Compared with the way things were just a couple of years ago, the current job market for MBA grads stinks. So what will it look like two years from now, when the current generation of MBA applicants pick up their parchments and join the working world?
Not too bad, says recruiting expert Maury Hanigan. She should know: Her consulting firm, Hanigan Consulting Group, has worked with hundreds of corporations to design campus recruiting programs. She's also recently started a career-counseling firm, called First Jobs.
Hanigan took questions about the recruiting scene from audience members and from BusinessWeek Online's Jack Dierdorff and Brian Hindo
during a live chat on June 26. An edited version of that discussion follows:
Q: What types of jobs are top MBAs landing today?
A: There are still jobs available in almost every sector, though there are far fewer than just two years ago. There is some hiring going on in investment banking. There's limited hiring in consulting, and the Fortune 500 are still doing some hiring. I think the dot-com industry is pretty much shut down. But there are limited opportunities in just about every other sector.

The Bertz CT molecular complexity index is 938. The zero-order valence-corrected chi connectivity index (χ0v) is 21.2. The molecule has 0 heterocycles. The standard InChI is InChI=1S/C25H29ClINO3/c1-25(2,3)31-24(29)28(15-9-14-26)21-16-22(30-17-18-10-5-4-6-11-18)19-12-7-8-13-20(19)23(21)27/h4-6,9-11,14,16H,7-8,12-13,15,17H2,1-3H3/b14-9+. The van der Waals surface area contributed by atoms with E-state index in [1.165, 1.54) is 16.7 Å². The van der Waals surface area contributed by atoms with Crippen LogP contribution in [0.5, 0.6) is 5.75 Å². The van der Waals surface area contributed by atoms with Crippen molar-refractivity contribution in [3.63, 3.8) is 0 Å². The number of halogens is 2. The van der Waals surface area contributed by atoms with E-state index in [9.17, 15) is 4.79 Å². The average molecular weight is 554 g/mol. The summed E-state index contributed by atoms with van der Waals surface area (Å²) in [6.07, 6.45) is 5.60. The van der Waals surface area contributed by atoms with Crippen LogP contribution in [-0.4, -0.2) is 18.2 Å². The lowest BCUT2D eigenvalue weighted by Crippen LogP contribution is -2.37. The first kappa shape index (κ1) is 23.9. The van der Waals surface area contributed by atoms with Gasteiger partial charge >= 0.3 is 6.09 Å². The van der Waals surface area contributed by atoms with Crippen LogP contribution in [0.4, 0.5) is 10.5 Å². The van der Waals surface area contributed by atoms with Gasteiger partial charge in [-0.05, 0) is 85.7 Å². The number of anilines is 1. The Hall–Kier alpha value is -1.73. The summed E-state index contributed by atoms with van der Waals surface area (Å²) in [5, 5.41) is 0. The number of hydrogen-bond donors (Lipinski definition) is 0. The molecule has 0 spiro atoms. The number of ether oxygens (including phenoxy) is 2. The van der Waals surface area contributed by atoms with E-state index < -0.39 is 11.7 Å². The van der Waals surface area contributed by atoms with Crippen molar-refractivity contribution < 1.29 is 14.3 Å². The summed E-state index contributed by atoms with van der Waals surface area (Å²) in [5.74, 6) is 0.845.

Q: What areas of the market are picking up? I've recently received some inquires from head hunters, so I think there is a slow upturn now.
A: It's a little early to tell one way or the other. The information that we have from corporations about the number of campuses they plan to visit in the fall, and the number of students they're planning to hire, show that both levels are significantly depressed. But some of the sectors -- pharmaceuticals, for example -- have not retrenched as much as financial services.
And different parts of the country seem to be rebounding at different rates. New York, which is obviously the center of the financial market, is still in a very soft economy. The Midwest seems to be showing more strength, and the West Coast is still slightly depressed.